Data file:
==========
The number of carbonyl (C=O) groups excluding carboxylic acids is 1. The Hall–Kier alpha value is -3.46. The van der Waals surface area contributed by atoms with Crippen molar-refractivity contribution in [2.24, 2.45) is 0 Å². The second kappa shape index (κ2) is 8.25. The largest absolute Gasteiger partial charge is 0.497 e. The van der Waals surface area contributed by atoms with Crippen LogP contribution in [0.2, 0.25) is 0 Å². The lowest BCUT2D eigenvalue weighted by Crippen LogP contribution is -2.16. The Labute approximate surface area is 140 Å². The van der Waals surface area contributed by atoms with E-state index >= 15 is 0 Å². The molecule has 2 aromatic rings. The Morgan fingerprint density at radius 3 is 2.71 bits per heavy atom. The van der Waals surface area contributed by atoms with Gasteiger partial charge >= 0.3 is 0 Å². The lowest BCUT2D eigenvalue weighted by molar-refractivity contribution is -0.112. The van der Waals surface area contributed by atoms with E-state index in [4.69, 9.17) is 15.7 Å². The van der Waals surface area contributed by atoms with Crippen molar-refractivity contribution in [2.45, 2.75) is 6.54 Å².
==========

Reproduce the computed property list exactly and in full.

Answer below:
The number of carbonyl (C=O) groups excluding carboxylic acids is 1. The Hall–Kier alpha value is -3.46. The van der Waals surface area contributed by atoms with Crippen molar-refractivity contribution in [2.24, 2.45) is 0 Å². The second kappa shape index (κ2) is 8.25. The largest absolute Gasteiger partial charge is 0.497 e. The van der Waals surface area contributed by atoms with Crippen LogP contribution in [0.2, 0.25) is 0 Å². The lowest BCUT2D eigenvalue weighted by Crippen LogP contribution is -2.16. The Labute approximate surface area is 140 Å². The van der Waals surface area contributed by atoms with E-state index >= 15 is 0 Å². The molecule has 2 aromatic rings. The Morgan fingerprint density at radius 3 is 2.71 bits per heavy atom. The van der Waals surface area contributed by atoms with Gasteiger partial charge >= 0.3 is 0 Å². The lowest BCUT2D eigenvalue weighted by molar-refractivity contribution is -0.112. The van der Waals surface area contributed by atoms with E-state index in [4.69, 9.17) is 15.7 Å². The van der Waals surface area contributed by atoms with Crippen molar-refractivity contribution in [2.45, 2.75) is 6.54 Å².